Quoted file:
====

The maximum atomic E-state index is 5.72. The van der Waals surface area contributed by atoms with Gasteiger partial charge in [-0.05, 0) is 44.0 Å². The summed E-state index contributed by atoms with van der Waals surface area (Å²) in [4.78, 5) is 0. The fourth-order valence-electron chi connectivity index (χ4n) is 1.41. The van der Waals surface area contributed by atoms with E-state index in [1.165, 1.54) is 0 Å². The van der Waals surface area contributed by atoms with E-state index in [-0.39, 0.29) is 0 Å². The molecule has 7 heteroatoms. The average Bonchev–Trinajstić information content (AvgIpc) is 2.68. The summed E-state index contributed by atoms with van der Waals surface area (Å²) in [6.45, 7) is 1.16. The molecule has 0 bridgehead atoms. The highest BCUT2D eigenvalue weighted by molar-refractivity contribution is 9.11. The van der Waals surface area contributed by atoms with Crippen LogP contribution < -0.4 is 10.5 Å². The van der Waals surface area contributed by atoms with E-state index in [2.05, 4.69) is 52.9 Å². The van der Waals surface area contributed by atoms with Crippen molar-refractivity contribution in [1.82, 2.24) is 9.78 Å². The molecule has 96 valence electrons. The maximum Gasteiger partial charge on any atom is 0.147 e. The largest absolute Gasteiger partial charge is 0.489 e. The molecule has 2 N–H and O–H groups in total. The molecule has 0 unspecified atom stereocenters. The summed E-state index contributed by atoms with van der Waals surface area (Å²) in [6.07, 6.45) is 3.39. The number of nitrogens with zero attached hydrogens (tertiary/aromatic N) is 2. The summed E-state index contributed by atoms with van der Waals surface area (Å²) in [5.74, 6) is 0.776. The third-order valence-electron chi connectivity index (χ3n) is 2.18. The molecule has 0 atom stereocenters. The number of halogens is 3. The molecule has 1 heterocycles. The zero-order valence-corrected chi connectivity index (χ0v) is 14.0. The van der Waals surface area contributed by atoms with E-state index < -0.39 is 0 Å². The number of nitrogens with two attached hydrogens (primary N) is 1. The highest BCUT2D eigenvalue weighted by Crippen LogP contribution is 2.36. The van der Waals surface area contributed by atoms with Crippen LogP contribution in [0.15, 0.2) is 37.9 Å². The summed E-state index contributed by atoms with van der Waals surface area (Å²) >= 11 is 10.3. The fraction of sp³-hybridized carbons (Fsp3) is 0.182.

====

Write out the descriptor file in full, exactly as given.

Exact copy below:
The maximum atomic E-state index is 5.72. The van der Waals surface area contributed by atoms with Gasteiger partial charge in [-0.05, 0) is 44.0 Å². The summed E-state index contributed by atoms with van der Waals surface area (Å²) in [4.78, 5) is 0. The fourth-order valence-electron chi connectivity index (χ4n) is 1.41. The van der Waals surface area contributed by atoms with E-state index in [1.165, 1.54) is 0 Å². The van der Waals surface area contributed by atoms with E-state index in [-0.39, 0.29) is 0 Å². The molecule has 7 heteroatoms. The average Bonchev–Trinajstić information content (AvgIpc) is 2.68. The summed E-state index contributed by atoms with van der Waals surface area (Å²) in [6.45, 7) is 1.16. The molecule has 0 bridgehead atoms. The highest BCUT2D eigenvalue weighted by molar-refractivity contribution is 9.11. The van der Waals surface area contributed by atoms with Crippen LogP contribution < -0.4 is 10.5 Å². The van der Waals surface area contributed by atoms with E-state index in [2.05, 4.69) is 52.9 Å². The van der Waals surface area contributed by atoms with Crippen molar-refractivity contribution in [1.82, 2.24) is 9.78 Å². The molecule has 96 valence electrons. The maximum Gasteiger partial charge on any atom is 0.147 e. The largest absolute Gasteiger partial charge is 0.489 e. The molecule has 2 N–H and O–H groups in total. The molecule has 0 unspecified atom stereocenters. The summed E-state index contributed by atoms with van der Waals surface area (Å²) in [6.07, 6.45) is 3.39. The number of nitrogens with zero attached hydrogens (tertiary/aromatic N) is 2. The summed E-state index contributed by atoms with van der Waals surface area (Å²) in [5.74, 6) is 0.776. The third-order valence-electron chi connectivity index (χ3n) is 2.18. The molecule has 0 atom stereocenters. The number of halogens is 3. The molecule has 1 heterocycles. The zero-order valence-corrected chi connectivity index (χ0v) is 14.0. The van der Waals surface area contributed by atoms with E-state index < -0.39 is 0 Å². The number of nitrogens with two attached hydrogens (primary N) is 1. The highest BCUT2D eigenvalue weighted by Crippen LogP contribution is 2.36. The van der Waals surface area contributed by atoms with Crippen LogP contribution in [0.15, 0.2) is 37.9 Å². The summed E-state index contributed by atoms with van der Waals surface area (Å²) >= 11 is 10.3. The fraction of sp³-hybridized carbons (Fsp3) is 0.182.